Orthorexia: when eating healthily
becomes an unhealthy obsession…


Orthorexia is a fairly recent disorder that Dr. Steven Bratman was the first to describe in 1997. This eating disorder is characterized by the pathological obsession with eating healthily and results in many dietary restrictions.

Orthorexia is not yet officially recognized as an eating disorder in the same way as bulimia or anorexia. Yet orthorexia has common characteristics with anorexia. In the case of anorexia, excessive control is exercised over the amount of food ingested, while for orthorexia, the obsession revolves around the quality of food.

Motivated by the desire to be healthy, an orthorexic person will develop very rigid dietary rules. For example, foods with too much sugar, fat, salt, pesticides and preservatives will be banned from their diets. Of course, it is not bad to want to eat well, but in the case of orthorexics, the desire to eat healthily takes over their quality of life and often generates anxiety. These people can spend more than three hours a day thinking about their diet and feel great guilt when eating “forbidden foods”. They will also often restrict outings to restaurants or friends for fear of breaking their eating rules.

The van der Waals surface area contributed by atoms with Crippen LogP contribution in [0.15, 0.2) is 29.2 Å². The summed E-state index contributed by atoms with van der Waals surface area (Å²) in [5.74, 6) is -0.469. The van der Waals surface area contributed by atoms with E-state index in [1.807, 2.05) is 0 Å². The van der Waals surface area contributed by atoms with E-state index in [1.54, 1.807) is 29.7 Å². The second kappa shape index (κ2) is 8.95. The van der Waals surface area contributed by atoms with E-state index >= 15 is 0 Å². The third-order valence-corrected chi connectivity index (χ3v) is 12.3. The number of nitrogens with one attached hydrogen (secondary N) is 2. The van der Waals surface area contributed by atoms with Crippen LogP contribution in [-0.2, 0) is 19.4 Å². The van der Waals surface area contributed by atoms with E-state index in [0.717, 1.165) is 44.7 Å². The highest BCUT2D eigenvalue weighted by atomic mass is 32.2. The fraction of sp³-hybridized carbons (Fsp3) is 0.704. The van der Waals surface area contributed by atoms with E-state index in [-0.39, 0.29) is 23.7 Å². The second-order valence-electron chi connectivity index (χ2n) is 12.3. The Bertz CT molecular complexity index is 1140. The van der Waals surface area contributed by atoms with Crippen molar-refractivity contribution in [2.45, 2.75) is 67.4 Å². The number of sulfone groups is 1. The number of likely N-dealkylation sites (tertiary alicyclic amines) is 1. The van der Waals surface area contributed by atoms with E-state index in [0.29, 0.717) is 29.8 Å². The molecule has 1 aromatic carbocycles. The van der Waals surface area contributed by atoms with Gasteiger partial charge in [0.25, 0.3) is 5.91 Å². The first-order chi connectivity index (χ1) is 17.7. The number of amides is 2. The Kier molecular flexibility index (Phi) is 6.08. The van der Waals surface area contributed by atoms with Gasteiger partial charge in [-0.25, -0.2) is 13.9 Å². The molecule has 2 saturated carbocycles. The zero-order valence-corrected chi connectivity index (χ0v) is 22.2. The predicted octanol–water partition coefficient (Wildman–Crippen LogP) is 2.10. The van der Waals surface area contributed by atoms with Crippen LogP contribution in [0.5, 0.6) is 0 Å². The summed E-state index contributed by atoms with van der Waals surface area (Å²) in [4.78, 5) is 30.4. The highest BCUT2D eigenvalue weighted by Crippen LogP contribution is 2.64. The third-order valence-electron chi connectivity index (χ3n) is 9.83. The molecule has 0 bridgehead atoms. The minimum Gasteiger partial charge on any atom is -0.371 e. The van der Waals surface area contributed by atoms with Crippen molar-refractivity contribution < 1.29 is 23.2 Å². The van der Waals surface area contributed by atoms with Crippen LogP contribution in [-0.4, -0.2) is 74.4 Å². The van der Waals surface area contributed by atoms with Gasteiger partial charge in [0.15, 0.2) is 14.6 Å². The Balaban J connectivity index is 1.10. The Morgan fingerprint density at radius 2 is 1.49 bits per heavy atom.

In some cases where orthorexia becomes too restrictive, this can lead to dangerous weight loss and nutritional deficiencies. To help them re-establish their relationship with food and regain the pleasure of eating, psychological and nutritional help is often needed.

At Nutrivie Health, we can help anyone who recognizes themselves in this text and would like to find more balance in their diet and decrease their anxiety level.